The benefits of this type of financing is that it uses the equipment being financed as collateral for the financing program. Generally speaking collateralized financing will result in lower interest rates and better terms because it represents lower risk for the lender.

    Equipment leasing also allows the business owner to spread-out the costs over a longer term resulting in smaller monthly payments versus a lump sum payment. Also, with equipment leasing the business owner will have an option to purchase the equipment after the leasing term has ended. However, with automotive technology changing so rapidly, auto repair shop owners may choose to simply lease newer equipment.

  • Real-Estate Financing – As a small business owner, there is a lot of security in owning the building and parking lots where your business is located. For this type of financing you will likely want to consider a commercial real estate loan, sometimes referred to by its acronym “CRE Loan.” While this has historically been the domain of traditional banks, many online lenders have begun offering commercial real-estate financing.

    The approval process for a CRE loan will depend on your business operating income, your personal credit and the appraisal value of the property.

  • Business Line of Credit – A business line of credit (“BLOC”) works similar to a business credit card in some ways in that it acts as “ready credit” and you use it when you need it. But that’s pretty much where the similarity ends. A BLOC is generally a defined cash amount that a lender promises to extend to your business. You may use all or a portion of the line of credit as you see fit.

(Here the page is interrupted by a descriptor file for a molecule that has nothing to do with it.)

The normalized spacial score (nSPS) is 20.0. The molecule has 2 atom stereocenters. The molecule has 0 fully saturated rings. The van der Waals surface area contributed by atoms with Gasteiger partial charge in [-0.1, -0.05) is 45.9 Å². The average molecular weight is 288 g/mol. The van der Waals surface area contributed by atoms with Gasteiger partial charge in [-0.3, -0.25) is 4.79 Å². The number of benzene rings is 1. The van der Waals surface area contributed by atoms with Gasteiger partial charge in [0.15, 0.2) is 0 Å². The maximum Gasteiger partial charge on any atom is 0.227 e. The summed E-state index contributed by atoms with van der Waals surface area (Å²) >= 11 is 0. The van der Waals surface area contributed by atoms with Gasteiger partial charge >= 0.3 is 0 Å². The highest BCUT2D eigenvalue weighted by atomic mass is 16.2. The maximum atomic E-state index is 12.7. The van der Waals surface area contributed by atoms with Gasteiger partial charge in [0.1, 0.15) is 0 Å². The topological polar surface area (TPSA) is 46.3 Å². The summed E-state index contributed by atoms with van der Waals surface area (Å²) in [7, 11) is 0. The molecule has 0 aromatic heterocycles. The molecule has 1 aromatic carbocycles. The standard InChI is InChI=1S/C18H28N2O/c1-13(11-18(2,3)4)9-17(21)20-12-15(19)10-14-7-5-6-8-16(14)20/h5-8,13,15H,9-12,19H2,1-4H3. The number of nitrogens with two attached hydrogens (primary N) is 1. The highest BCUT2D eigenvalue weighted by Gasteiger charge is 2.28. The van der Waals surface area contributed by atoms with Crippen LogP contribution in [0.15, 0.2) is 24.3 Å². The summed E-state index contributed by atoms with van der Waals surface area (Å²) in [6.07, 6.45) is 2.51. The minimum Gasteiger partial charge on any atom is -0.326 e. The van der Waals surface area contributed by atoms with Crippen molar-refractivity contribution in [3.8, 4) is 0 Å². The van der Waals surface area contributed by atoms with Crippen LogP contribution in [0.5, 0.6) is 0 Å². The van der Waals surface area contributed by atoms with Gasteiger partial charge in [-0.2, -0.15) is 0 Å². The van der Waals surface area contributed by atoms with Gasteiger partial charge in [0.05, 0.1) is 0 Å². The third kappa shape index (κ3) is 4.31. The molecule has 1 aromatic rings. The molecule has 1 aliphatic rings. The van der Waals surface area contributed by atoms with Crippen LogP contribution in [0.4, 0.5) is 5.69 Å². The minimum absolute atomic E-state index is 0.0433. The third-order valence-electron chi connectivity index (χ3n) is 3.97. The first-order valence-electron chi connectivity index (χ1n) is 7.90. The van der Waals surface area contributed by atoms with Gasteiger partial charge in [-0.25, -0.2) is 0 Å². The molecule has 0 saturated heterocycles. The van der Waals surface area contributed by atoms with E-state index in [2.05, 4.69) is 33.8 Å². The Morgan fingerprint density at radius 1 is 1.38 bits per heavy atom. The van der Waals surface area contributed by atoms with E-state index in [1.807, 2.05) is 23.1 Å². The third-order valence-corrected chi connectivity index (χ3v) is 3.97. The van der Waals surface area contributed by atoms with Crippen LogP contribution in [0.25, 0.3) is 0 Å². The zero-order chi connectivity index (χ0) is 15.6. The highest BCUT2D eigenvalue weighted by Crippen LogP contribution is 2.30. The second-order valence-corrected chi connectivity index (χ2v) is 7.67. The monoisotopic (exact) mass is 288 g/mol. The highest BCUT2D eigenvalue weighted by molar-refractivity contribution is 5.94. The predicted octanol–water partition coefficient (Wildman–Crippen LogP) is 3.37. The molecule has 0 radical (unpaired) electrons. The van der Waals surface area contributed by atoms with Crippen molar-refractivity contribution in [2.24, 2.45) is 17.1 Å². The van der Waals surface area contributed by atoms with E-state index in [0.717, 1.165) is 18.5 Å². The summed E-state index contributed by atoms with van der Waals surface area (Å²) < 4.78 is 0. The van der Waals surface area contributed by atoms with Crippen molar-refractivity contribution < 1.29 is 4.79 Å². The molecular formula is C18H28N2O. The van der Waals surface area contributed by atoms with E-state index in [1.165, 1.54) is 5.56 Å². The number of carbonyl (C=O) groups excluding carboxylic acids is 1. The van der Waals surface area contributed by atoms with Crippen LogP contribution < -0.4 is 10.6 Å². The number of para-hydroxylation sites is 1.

After being given a line of credit, you may receive checks to draw from your account or pay bills with. Once you use any portion of the credit line, you start repaying the amount and interest according to your BLOC terms. So, unlike a traditional, lump sum loan, you only pay for the amount you use.

  • Term Loans – A term loan is what most people think of as a traditional bank loan. A term loan is an agreement to borrow a specified amount of money at a defined interest rate and a defined period of time to repay the loan. For example: Your lender will give you a lump sum loan of $20,000 to be repaid over 5 years at 12% interest rate annually.

  • Small Business Administration Loans – The U.S. Small Business Administration (“SBA”) is a government agency that guarantees loans to small businesses. To be clear, the SBA does not make loans, they work with SBA-approved banks and financial institutions that make loans to small businesses and guarantee repayment of those loans for qualifying companies.

    Since the SBA guarantees the to repay the loan in the event that the borrower defaults, there is virtually no risk to the lender and therefor SBA loans have very low interest rates and longer repayment terms.

    SBA programs such as the SBA 7 loan program offers a lot of flexibility in the use of the borrowed funds, while other programs are designed for specific uses such at the SBA 504 program which is a long-term, fixed rate financing that promotes business growth and job creation in certain communities.

    SBA loans require a significant amount of paperwork and documentation. These loans also require the business owner co-sign the loan and almost always require strong credit. If you have bad credit, you may not be eligible for an SBA loan.